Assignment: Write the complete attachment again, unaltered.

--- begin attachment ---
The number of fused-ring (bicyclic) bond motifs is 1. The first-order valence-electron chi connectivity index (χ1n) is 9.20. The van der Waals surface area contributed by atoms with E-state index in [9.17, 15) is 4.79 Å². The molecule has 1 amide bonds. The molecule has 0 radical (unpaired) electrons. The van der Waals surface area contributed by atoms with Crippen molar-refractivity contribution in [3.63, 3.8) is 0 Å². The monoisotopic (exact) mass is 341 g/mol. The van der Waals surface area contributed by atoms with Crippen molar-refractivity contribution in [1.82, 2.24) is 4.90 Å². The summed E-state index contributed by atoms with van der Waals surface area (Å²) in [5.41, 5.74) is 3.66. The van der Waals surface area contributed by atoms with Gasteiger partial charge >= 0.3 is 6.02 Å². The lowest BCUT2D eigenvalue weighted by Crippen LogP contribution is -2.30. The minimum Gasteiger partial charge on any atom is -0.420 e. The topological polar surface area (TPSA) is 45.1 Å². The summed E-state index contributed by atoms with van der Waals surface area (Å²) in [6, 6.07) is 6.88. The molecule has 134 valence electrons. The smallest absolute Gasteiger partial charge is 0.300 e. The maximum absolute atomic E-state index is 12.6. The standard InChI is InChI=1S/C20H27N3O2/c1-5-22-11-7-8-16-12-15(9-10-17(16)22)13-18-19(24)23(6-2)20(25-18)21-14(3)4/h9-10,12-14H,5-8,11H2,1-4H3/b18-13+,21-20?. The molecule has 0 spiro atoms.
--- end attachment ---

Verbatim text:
The number of fused-ring (bicyclic) bond motifs is 1. The first-order valence-electron chi connectivity index (χ1n) is 9.20. The van der Waals surface area contributed by atoms with E-state index in [9.17, 15) is 4.79 Å². The molecule has 1 amide bonds. The molecule has 0 radical (unpaired) electrons. The van der Waals surface area contributed by atoms with Crippen molar-refractivity contribution in [3.63, 3.8) is 0 Å². The monoisotopic (exact) mass is 341 g/mol. The van der Waals surface area contributed by atoms with Crippen molar-refractivity contribution in [1.82, 2.24) is 4.90 Å². The summed E-state index contributed by atoms with van der Waals surface area (Å²) in [5.41, 5.74) is 3.66. The van der Waals surface area contributed by atoms with Gasteiger partial charge >= 0.3 is 6.02 Å². The lowest BCUT2D eigenvalue weighted by Crippen LogP contribution is -2.30. The minimum Gasteiger partial charge on any atom is -0.420 e. The topological polar surface area (TPSA) is 45.1 Å². The summed E-state index contributed by atoms with van der Waals surface area (Å²) in [6, 6.07) is 6.88. The molecule has 134 valence electrons. The smallest absolute Gasteiger partial charge is 0.300 e. The maximum absolute atomic E-state index is 12.6. The standard InChI is InChI=1S/C20H27N3O2/c1-5-22-11-7-8-16-12-15(9-10-17(16)22)13-18-19(24)23(6-2)20(25-18)21-14(3)4/h9-10,12-14H,5-8,11H2,1-4H3/b18-13+,21-20?. The molecule has 0 spiro atoms.